In other words, when you deliver what your customers say they want — when you satisfy them, even “highly satisfy” them — you will still realize less than half of the potential lifetime value from those customers than you would if your product were able to connect with them on a positive emotional level — to “delight” them.
“Emotionally connected customers are more than twice as valuable to a company as highly satisfied customers.”
When you do delight your customers, you can enjoy higher margins, more repeat business, more upsell and cross-sell opportunities, and even more and better referrals from your user base.
This is why customer delight needs to be an integral part of your product strategy — not merely a sundae on top of the meatball.
Author Seth Godin, in his book Meatball Sundae, describes the new phenomenon of stable, old-fashioned organizations urgently slapping new-media campaigns on top of their traditional business infrastructure. A 100-year-old maker of household appliances, for example, may spend a small fortune on quickly establishing a corporate presence on Facebook, or on paying a team of writers to whip up a zillion blog posts in a hurry.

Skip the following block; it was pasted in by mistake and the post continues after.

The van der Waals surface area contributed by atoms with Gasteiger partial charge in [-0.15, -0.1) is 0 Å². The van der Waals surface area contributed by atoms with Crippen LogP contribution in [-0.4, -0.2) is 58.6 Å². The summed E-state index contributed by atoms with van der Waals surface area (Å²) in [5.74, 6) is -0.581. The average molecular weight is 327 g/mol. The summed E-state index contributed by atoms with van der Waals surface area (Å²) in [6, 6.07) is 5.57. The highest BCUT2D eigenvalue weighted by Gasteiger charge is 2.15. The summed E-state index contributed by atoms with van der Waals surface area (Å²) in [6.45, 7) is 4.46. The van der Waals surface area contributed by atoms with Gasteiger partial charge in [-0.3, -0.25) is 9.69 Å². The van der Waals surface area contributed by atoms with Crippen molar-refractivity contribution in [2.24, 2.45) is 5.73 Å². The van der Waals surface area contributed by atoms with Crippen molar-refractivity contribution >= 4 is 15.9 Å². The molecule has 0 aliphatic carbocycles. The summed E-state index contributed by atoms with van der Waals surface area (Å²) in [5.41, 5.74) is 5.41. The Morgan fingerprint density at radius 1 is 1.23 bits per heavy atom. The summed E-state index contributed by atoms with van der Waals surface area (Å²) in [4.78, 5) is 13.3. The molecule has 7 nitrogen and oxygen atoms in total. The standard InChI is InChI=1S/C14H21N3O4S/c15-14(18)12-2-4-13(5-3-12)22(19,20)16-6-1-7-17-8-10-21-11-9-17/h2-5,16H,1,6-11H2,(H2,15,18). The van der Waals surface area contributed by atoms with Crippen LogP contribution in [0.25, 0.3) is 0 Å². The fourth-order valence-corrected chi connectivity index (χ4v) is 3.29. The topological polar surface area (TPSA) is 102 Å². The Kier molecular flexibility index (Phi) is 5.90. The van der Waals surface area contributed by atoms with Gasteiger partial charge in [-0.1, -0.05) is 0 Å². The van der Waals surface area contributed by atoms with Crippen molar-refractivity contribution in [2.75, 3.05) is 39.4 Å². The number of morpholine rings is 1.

The problem with this strategy, of course, is that the two don’t mix. The company makes meatballs — dependable, perhaps even boring products — but wants to jump on the latest media bandwagon to capitalize on trends.
Such a company, Godin argues, would be better off either reimagining its entire organization as a sundae from top to bottom — applying new-business thinking and moving away from its hierarchical and bureaucratic processes — or by simply embracing its meatball-ness and developing marketing and media campaigns that are authentic meatballs themselves.
This meatball sundae metaphor gives us a useful parallel for customer delight. If your product is a predictable, me-too offering, you can’t think of customer delight as a single-serving afterthought. You’ll either want to embrace your product’s me-tooness, and sell it on price, or you’ll want to build customer delight into the product as much as you can. We’ll assume you’d prefer the latter.
Okay, so how do you do that? How can you increase the odds that every product you bring to market will have those customer delight components — those things that, as the Harvard Business Review puts it, “emotionally connect” with your customers in a positive way?
Here are our suggestions.
Let’s say your company makes software tools that real estate appraisers use to generate their property appraisal reports. How will you build customer delight into a new release of your application?